People are excited about this one, I can feel it. Gillian Gabriel was kindly enough to interview me for the Champaign-Urbana art & culture blog Smile Politely. I hope this will draw a larger crowd on Saturday, but we will have a great time no matter what. I can’t wait to meet all my past and future friends in Champaign. I’ve missed the place ever since I left EIU…
Michael Kleen has a great fondness for the Midwest, a Master’s degree in History, and an insatiable thirst for ghost stories. Lucky for us, he has been able to skillfully combine all of his passions in his new book, Paranormal Illinois.
Painstakingly and lovingly compiled, Kleen’s books will be sure to become indispensable primers for both Midwestern ghost hunters and local folklore buffs alike. Michael will be appearing at Barnes and Noble this Saturday from 2 to 4 p.m. to discuss and sign copies of Paranormal Illinois. He was kind enough to answer some of our questions:
Smile Politely: Your book, Paranormal Illinois, came out recently, but it looks like you have written several others on the topic. Where does your interest in the paranormal come from? Did you have an experience that motivated you to learn more?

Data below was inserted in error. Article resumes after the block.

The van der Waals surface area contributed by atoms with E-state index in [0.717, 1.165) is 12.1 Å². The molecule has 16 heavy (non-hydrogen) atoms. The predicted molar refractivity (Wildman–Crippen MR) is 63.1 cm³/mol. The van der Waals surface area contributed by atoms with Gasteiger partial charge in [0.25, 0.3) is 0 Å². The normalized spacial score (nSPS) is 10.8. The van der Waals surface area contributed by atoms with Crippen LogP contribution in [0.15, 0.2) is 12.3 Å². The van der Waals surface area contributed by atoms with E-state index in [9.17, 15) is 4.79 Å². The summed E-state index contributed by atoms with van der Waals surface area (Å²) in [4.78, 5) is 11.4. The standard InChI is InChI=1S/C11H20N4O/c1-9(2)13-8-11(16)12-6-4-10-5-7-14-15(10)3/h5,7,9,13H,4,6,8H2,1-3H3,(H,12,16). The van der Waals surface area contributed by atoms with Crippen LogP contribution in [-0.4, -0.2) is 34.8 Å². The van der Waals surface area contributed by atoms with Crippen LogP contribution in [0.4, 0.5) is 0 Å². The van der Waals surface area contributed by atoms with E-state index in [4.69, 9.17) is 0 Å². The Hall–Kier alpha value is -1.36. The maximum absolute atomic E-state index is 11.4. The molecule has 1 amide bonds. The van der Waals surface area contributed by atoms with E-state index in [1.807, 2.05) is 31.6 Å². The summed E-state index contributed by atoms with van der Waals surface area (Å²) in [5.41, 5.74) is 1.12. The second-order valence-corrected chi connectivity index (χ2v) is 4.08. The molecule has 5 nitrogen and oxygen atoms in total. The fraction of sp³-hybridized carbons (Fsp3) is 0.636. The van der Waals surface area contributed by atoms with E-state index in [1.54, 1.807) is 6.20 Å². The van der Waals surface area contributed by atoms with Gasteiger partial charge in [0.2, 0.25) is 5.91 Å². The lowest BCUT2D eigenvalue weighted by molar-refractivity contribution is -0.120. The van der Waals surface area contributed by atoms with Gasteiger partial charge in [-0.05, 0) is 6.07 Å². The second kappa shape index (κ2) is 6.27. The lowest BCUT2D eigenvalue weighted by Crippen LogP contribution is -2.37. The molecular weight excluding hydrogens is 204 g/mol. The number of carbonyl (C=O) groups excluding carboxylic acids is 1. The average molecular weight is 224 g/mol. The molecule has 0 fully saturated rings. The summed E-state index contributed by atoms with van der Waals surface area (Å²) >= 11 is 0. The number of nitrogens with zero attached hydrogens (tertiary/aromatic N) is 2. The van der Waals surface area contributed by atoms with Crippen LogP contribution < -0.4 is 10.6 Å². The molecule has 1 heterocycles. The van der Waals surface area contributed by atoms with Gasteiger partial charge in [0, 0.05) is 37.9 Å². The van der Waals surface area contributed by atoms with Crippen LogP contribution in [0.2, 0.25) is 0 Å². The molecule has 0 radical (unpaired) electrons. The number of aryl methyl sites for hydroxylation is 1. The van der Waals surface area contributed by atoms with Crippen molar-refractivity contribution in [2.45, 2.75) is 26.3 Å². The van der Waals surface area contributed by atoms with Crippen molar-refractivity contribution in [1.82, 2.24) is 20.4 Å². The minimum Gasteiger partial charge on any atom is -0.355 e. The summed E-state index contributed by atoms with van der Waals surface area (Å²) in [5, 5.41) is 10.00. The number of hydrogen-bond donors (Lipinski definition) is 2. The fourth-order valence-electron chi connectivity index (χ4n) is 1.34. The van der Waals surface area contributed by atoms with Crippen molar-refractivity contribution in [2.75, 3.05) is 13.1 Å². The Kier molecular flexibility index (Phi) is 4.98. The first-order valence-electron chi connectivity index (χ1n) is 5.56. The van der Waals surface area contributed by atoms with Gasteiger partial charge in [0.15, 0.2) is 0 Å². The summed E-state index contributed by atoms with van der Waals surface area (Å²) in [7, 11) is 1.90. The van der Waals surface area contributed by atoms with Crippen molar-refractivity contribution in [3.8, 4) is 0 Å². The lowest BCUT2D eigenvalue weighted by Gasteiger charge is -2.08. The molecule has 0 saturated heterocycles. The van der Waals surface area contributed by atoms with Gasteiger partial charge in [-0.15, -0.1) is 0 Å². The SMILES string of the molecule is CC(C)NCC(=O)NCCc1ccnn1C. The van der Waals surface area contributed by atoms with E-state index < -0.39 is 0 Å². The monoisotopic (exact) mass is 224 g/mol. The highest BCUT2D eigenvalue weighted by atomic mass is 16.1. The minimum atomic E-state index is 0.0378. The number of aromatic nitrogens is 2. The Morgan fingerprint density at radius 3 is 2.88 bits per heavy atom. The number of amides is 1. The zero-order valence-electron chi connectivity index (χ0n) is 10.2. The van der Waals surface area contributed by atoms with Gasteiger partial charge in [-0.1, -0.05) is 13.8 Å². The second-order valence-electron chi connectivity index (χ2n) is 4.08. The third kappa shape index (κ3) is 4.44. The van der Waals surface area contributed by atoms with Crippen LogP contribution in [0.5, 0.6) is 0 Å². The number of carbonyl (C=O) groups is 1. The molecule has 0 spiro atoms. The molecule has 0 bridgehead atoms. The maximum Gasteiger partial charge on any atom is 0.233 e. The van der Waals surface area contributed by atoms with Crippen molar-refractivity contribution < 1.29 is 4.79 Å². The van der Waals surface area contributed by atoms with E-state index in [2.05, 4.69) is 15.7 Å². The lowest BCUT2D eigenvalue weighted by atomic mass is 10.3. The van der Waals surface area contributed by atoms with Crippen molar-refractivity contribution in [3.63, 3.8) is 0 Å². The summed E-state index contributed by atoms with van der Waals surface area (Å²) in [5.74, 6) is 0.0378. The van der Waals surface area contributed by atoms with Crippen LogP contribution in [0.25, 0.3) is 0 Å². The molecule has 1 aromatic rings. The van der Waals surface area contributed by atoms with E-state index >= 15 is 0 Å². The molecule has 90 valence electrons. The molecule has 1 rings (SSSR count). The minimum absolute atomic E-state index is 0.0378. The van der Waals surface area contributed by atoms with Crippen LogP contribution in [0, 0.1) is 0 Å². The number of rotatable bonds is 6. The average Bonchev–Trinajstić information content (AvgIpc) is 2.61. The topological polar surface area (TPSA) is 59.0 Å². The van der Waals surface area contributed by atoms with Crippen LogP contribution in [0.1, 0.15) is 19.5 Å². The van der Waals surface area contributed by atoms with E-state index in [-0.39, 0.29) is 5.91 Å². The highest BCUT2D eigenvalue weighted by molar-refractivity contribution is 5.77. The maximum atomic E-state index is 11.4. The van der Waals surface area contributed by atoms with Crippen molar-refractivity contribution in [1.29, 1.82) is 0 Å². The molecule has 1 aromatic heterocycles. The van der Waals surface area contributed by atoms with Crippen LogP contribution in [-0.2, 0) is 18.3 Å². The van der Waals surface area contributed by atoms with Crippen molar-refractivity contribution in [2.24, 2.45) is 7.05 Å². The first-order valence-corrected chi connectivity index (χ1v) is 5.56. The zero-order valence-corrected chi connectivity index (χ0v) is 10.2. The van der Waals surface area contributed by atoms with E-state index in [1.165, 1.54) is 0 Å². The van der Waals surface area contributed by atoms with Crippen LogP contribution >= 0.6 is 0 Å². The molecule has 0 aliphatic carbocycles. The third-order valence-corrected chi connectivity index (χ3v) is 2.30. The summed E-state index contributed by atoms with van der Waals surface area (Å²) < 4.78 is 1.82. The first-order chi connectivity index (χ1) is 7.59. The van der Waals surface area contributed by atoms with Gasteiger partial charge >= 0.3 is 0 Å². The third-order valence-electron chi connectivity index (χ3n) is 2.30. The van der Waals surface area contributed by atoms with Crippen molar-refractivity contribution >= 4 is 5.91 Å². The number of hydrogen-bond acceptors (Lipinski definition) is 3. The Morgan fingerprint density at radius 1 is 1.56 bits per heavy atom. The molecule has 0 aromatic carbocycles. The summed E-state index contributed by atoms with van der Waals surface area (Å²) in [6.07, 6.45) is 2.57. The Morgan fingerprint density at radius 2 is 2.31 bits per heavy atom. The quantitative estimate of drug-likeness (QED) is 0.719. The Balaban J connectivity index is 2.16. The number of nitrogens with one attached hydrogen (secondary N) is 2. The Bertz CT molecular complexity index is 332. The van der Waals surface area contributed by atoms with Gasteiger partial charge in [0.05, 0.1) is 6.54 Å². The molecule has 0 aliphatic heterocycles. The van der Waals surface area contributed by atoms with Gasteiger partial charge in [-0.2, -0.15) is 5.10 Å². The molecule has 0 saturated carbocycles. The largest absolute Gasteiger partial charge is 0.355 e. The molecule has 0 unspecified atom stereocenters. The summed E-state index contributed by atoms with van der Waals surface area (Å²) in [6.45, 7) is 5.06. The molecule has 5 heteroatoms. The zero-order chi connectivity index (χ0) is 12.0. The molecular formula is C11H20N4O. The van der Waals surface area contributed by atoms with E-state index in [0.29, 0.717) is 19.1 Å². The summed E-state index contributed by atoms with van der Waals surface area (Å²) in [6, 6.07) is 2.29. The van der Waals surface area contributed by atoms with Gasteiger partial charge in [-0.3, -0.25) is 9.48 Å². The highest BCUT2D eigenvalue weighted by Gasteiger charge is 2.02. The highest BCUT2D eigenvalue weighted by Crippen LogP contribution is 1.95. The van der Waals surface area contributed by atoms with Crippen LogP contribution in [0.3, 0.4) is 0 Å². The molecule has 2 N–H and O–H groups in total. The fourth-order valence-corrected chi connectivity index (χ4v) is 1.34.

Michael Kleen: You know, people ask me this question all the time, and I’m never quite sure of the answer. I’ve often thought about why I’m interested in this subject, but the fact is, I always have been. When I learned to read, some of the first books I sought out on my own were about ghosts. I must have read every single collection of ghost stories that was at the library when I was in elementary school. World’s Most Spine-Tingling “True” Ghost Stories, World’s Weirdest “True” Ghost Stories, and of course, Scary Stories to Tell in the Dark, were all favorites. What I like most about Scary Stories to Tell in the Dark is that the author took common folktales and rewrote them in a way that kids of my generation would love. That’s what I try to do with my books: I want to tell the stories, but I also want to show that they are tied to history and culture. They are windows into a side of history that is usually ignored or covered-up. Ghosts are, after all, remnants of past generations that linger long after they are physically gone. Perhaps they have something to tell us.